That raises the probability that Russia may use the military option and drive northward into Ukraine to seize full control of water for Crimea before a humanitarian disaster hits the region this summer.
he Jamestown Foundation
From Syria To Libya, Turkish Drones Outsmarting Russian Air Defence Systems?
Turkey and Russia have been at opposite ends in both Syria and Libya. Just like Syria where Turkish drones excelled against the Russian air defence systems, the situation in Libya looks almost similar.
Turkey's use of armed drones changed the course of the Syrian war in Idlib in March. Now they've changed the course of the Libyan war. https://t.co/TqaVRyWHrJ
— Liz Sly (@LizSly) May 22, 2020
Turkish drones have yet again battered Russian air-defence systems. According to TRT World, the introduction of drones in Libya by Turkey has caused the tide of the war to swing in its favour.
To understand the Libyan war is not easy as different countries support different leaders and this has caused widespread chaos in the region. Much like Syria, Russia and Turkey are supporting different groups in Libya.
Moscow backs and supports Khalil Haftar of the Libyan National Army (LNA) based in Benghazi. Haftar also has allies in France, Saudi Arabia and Egypt and the United Arab Emirates. The LNA recruits from all over Africa and its aim are to wrest control of the capital, Tripoli, from the Government of National Accord (GNA) and rule over the African country.
The GNA is the internationally recognised government in Libya and the defence of the government lies in the hands of Turkey, Qatar and Italy and its army. The LNA, under Haftar, launched a military campaign in April 2019 to take control of Tripoli even though the UN Secretary-General had requested him not to do so.
A year on, Haftar’s self-styled LNA is on verge of defeat as Turkey’s drones have wreaked havoc on LNA controlled territories.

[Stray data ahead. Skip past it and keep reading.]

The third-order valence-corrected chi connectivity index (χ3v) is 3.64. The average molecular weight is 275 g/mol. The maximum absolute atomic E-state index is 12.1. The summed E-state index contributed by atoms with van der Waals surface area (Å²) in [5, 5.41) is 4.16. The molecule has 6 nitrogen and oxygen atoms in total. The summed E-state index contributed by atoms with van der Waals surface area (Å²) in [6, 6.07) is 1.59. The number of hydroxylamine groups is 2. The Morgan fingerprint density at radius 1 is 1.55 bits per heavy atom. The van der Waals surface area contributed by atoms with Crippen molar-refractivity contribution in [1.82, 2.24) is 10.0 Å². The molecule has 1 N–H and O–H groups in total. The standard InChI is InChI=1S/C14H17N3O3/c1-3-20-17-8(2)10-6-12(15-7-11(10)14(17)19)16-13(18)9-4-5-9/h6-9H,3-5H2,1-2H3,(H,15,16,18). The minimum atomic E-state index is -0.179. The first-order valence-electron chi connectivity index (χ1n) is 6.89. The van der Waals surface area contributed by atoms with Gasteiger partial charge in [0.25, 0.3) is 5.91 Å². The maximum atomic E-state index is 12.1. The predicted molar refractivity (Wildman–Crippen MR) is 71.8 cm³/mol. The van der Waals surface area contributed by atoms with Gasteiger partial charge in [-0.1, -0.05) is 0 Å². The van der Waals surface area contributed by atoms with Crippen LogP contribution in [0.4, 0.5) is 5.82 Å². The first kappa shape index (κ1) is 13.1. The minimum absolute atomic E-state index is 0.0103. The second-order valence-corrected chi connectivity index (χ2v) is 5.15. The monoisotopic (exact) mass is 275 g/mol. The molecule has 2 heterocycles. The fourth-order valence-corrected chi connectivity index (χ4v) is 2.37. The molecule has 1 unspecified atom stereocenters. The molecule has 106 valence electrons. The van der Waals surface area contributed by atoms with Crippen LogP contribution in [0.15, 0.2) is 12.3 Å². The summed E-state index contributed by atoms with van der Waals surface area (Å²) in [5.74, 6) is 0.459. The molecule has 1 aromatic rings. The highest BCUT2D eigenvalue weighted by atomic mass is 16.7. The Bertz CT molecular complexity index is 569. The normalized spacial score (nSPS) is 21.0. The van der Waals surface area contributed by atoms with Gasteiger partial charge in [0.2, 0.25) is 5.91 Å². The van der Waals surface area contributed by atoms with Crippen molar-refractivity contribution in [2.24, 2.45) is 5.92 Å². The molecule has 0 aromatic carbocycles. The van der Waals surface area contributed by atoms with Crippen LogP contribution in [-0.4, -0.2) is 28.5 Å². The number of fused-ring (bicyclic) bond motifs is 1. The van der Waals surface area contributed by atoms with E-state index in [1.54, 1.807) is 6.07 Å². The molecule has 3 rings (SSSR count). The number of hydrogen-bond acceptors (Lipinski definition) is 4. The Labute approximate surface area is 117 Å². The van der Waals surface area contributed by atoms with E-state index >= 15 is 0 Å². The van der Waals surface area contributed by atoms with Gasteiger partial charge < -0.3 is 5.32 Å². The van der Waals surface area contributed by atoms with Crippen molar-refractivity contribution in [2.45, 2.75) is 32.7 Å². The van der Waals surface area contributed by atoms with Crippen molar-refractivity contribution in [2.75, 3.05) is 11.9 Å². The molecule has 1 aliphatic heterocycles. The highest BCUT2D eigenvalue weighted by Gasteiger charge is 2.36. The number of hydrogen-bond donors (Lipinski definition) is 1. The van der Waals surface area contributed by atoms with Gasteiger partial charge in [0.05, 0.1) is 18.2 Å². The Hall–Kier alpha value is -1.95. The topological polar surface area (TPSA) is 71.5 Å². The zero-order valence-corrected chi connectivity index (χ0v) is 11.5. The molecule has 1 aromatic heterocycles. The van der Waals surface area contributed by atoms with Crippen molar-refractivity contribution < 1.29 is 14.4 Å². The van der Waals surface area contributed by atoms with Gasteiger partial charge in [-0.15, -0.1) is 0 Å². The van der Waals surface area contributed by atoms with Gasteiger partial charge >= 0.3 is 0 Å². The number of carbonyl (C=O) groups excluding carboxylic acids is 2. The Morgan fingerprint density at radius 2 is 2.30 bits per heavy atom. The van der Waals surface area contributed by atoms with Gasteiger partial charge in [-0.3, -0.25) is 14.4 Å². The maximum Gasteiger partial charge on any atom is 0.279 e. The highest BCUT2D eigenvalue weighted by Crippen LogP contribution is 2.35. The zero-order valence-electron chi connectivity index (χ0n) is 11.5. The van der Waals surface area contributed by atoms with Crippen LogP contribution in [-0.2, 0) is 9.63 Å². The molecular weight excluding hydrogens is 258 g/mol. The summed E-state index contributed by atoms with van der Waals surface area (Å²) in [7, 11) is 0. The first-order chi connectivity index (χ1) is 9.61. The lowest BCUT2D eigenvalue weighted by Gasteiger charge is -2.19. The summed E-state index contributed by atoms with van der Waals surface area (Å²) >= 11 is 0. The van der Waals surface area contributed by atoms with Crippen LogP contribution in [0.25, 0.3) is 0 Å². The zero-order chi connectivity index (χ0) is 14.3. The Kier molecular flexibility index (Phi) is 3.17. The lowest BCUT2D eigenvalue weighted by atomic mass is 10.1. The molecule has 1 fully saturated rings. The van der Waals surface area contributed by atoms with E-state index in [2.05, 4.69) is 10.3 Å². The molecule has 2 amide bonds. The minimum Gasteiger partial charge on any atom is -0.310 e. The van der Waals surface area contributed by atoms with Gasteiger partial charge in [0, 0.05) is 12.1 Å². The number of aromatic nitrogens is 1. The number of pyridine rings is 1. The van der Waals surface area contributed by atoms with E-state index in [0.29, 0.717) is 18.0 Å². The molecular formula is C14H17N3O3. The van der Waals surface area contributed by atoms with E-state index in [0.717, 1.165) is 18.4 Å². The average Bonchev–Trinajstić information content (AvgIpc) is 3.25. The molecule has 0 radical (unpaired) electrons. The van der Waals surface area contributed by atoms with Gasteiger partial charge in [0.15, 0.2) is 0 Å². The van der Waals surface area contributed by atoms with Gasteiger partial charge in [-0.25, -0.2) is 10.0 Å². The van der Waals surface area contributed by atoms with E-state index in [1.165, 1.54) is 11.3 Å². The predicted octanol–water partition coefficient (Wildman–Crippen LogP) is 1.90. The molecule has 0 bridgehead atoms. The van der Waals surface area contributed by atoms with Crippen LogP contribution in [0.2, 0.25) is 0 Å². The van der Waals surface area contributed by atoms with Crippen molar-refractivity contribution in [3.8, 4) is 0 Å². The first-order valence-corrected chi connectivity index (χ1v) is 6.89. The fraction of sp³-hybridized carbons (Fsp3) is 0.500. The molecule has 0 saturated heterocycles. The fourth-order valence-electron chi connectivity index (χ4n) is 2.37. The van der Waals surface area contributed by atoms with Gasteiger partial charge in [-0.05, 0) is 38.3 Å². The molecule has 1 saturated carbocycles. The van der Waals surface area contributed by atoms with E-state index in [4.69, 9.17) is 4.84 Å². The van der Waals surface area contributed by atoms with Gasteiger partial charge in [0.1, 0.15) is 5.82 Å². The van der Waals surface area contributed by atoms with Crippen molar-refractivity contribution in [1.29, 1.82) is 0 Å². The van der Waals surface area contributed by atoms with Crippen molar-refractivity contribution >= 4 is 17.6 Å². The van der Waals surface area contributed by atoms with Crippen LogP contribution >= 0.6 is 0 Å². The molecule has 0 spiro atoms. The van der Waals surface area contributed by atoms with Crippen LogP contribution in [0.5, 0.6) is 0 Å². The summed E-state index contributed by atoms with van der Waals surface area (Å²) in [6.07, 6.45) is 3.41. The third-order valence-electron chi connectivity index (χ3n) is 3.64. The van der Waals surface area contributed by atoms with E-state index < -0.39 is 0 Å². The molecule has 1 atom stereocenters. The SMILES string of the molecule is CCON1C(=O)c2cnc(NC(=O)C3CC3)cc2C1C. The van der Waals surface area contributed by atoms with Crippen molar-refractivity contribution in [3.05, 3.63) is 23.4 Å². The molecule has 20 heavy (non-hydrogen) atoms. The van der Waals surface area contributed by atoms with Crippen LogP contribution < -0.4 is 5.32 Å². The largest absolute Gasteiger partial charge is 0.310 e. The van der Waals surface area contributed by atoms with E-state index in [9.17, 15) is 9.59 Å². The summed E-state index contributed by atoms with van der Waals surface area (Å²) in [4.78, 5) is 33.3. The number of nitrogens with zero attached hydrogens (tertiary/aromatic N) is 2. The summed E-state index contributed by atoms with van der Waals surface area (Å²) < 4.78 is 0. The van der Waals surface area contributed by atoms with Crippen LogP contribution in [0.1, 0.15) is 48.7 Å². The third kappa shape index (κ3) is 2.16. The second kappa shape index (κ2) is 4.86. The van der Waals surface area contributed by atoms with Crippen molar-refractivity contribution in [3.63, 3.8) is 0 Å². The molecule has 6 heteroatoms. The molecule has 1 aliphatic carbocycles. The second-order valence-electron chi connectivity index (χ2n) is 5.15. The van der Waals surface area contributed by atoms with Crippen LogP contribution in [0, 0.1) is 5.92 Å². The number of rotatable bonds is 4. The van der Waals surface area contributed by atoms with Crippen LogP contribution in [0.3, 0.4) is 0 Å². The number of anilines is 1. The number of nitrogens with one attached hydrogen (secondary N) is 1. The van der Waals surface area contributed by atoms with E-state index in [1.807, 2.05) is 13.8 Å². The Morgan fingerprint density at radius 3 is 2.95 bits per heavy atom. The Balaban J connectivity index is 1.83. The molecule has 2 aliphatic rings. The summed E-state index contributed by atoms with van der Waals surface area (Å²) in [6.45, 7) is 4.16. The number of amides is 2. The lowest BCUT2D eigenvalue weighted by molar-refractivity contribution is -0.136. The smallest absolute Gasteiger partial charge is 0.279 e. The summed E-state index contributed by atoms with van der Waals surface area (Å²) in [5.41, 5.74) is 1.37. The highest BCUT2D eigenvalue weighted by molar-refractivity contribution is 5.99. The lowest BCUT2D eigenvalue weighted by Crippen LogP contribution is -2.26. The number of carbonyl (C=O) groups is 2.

Turkish Drones – Changing the Tide
According to reports, Turkish drones started arriving in late 2019 and the Turkish Army assisted the GNA to familiarize Libyans with the new weapons.
Prior to the arrival of the drones, Haftar’s own air force, supported by the UAE, Egyptians and Russians had devastated the GNA forces resulting in heavy casualties.
However, the drones have proved to be the game-changer yet again. Using their experience from Idlib in Syria, Ankara mastered the use of sophisticated unmanned aerial warfare, hitting targets at distance and assisting ground troops.
Now using the same technology and experience, Turkish drones have been vital in assisting GNA claim nearly all of western Libya from Haftar’s forces. Since April, the GNA has captured numerous cities between Tripoli and the Tunisian border.
The latest feather in the GNA’s cap is the seizure of the Al-Vatiya, HQ of the LNA’s western operations, and the largest airbase across Western Libya. The Turks reported the destruction of two Russian anti-aircraft missile-cannon systems (ZRPK) “Pantsir-C1”.
This is the first time that the GNA has announced hitting the Russian air defence system since the start of the assault on Tripoli forces in April 2019.
Russia Wounded Yet Again?
For the Russian forces, the latest advance in Libya is a flashback of Syria. As reported by EurAsian Times in March, drones from Turkey had destroyed several Russian-made, Syrian-operated air defence vehicles. The Russian Ministry of Defence later confirmed that two Pantsir air-defence systems were destroyed in the Turkish onslaught.
In Libya, the air defence system has met the same fate and has now raised questions over its efficacy. The aerial offensive from Ankara has put Moscow on the backfoot. But like always, analysts agree that the Russian will not go out without a fight.
In an effort to counter GNA and its allies, Moscow has sent 6 MiG-29 fighter jets and 2 Su-24 attack planes to the LNA-controlled al Jufra airbase. The Russians did get some positive news as the LNA was able to destroy 4 Turkish drones last week. Haftar’s only hope to stem the GNA’s advance is to regain air superiority.
The Libyan war has been going on since 2011 and while the tide has now swung in the GNA’s favour, it does not mean the war will end anytime soon. Experts speaking to EurAsian Times believe that there is no military solution to Libya and Haftar must be removed from the scene in Tripoli.
Written by – Armaan Srivastava